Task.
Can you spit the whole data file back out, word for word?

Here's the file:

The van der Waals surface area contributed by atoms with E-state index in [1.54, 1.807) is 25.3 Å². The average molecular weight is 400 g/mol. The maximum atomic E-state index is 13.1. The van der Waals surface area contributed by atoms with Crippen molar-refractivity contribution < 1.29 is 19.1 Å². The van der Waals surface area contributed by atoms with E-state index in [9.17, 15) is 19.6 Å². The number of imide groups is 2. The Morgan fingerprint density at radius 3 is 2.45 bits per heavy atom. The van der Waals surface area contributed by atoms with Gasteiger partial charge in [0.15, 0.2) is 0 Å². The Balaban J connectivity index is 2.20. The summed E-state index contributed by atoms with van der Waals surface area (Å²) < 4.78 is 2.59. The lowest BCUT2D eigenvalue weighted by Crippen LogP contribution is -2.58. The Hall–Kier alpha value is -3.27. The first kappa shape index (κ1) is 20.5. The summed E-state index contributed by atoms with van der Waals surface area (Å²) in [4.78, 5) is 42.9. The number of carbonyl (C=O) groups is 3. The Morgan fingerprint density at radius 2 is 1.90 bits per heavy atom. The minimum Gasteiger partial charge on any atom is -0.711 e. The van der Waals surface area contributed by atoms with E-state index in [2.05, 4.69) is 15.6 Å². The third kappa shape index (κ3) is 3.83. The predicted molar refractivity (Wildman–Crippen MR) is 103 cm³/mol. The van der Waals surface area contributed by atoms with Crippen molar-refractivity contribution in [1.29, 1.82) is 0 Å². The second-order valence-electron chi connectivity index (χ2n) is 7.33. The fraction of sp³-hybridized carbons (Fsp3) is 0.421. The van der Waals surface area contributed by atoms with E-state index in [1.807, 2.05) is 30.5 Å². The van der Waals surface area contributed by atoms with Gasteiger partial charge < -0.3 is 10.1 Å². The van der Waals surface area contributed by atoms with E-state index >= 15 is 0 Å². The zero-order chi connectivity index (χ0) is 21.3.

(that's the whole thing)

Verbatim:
The van der Waals surface area contributed by atoms with E-state index in [1.54, 1.807) is 25.3 Å². The average molecular weight is 400 g/mol. The maximum atomic E-state index is 13.1. The van der Waals surface area contributed by atoms with Crippen molar-refractivity contribution < 1.29 is 19.1 Å². The van der Waals surface area contributed by atoms with E-state index in [9.17, 15) is 19.6 Å². The number of imide groups is 2. The Morgan fingerprint density at radius 3 is 2.45 bits per heavy atom. The van der Waals surface area contributed by atoms with Gasteiger partial charge in [0.15, 0.2) is 0 Å². The Balaban J connectivity index is 2.20. The summed E-state index contributed by atoms with van der Waals surface area (Å²) < 4.78 is 2.59. The lowest BCUT2D eigenvalue weighted by Crippen LogP contribution is -2.58. The Hall–Kier alpha value is -3.27. The first kappa shape index (κ1) is 20.5. The summed E-state index contributed by atoms with van der Waals surface area (Å²) in [4.78, 5) is 42.9. The number of carbonyl (C=O) groups is 3. The Morgan fingerprint density at radius 2 is 1.90 bits per heavy atom. The minimum Gasteiger partial charge on any atom is -0.711 e. The van der Waals surface area contributed by atoms with E-state index in [2.05, 4.69) is 15.6 Å². The third kappa shape index (κ3) is 3.83. The predicted molar refractivity (Wildman–Crippen MR) is 103 cm³/mol. The van der Waals surface area contributed by atoms with Crippen molar-refractivity contribution in [1.29, 1.82) is 0 Å². The second-order valence-electron chi connectivity index (χ2n) is 7.33. The fraction of sp³-hybridized carbons (Fsp3) is 0.421. The van der Waals surface area contributed by atoms with E-state index in [1.807, 2.05) is 30.5 Å². The van der Waals surface area contributed by atoms with Gasteiger partial charge < -0.3 is 10.1 Å². The van der Waals surface area contributed by atoms with E-state index >= 15 is 0 Å². The zero-order chi connectivity index (χ0) is 21.3.